Read more about this new language at ReadWrite.
Books are expensive; textbooks are outrageously expensive. And heavy. So even if you’re a die-hard print lover, this list of free books available online can ease your burden (both financially and physically).
The first and most obvious is the heavy hitter: Project Gutenberg. Project Gutenberg runs off of donations and impressively manages to provide over 42,000 high quality free e-books, and most are available in multiple file formats.
For textbooks, we have textbookrevolution.org. The site can be a bit annoying to navigate – broken links scattered through the navigation become frustrating quickly. On the bright side though, textbookrevolution has over 1000 free textbooks available on a variety of subjects. There’s also en.wikibooks.org, an open source/open collection of informational books that utilizes the familiar wiki structure to crowdsource the content.
Finally, if you’re looking for a beach read to throw on your kindle, there’s publicbookshelf.com. Public Bookshelf has a community built around romance novels, and as such some of their top hits include Sense and Sensibility, Princess Zara, and a fictional biography of Jane Austen.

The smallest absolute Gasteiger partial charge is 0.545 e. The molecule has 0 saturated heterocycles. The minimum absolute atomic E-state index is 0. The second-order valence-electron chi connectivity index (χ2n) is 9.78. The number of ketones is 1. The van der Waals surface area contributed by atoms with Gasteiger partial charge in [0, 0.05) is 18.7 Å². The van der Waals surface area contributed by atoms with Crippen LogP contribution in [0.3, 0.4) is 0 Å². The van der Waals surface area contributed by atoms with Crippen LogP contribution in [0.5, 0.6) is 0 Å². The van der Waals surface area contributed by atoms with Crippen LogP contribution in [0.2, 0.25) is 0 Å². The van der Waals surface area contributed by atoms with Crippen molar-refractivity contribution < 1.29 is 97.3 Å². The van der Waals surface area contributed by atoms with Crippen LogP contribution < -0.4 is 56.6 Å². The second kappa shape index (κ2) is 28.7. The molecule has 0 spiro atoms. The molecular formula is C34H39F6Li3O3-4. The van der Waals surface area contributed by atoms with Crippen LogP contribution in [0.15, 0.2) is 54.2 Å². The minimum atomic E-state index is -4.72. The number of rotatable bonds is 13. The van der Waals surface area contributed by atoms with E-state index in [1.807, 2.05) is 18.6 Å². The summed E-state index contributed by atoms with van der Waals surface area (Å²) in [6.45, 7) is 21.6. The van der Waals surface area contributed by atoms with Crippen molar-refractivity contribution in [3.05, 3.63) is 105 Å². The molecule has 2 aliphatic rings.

The full list at justenglish has 103 entries separated into even more categories, like foreign language novels, poetry, and even illustrated children’s books.
As the age of technology grows older, more of us face the question: what do we do with a person’s social media accounts when they’ve passed away? Many families and friends choose to continue to post pictures and memories on the person’s wall in order to help keep their memory alive. However, Facebook has made it possible for people to request to memorialize an account so it is impossible to login. As a form of closure, the person’s Facebook wall becomes a sort of memorial, collecting all the thoughts of friends and family. Although it’s a bit morbid and slightly haunting, DeadSocial allows one to create a message or a series of messages through various social media sites that will only become published after they’ve passed away. The site states that its purpose is to allow people “to say goodbye in their own time and their own unique way.” Although this may be jarring in the wake of mourning, it’s also quite startling when a dead friend or family member starts liking pages on Facebook. However, this is just a sad reminder of how little control we have over our social network data. Companies will continue to use our information to make money even after we die. To learn more about social media in the Afterlife, check out Readwrite’s article here.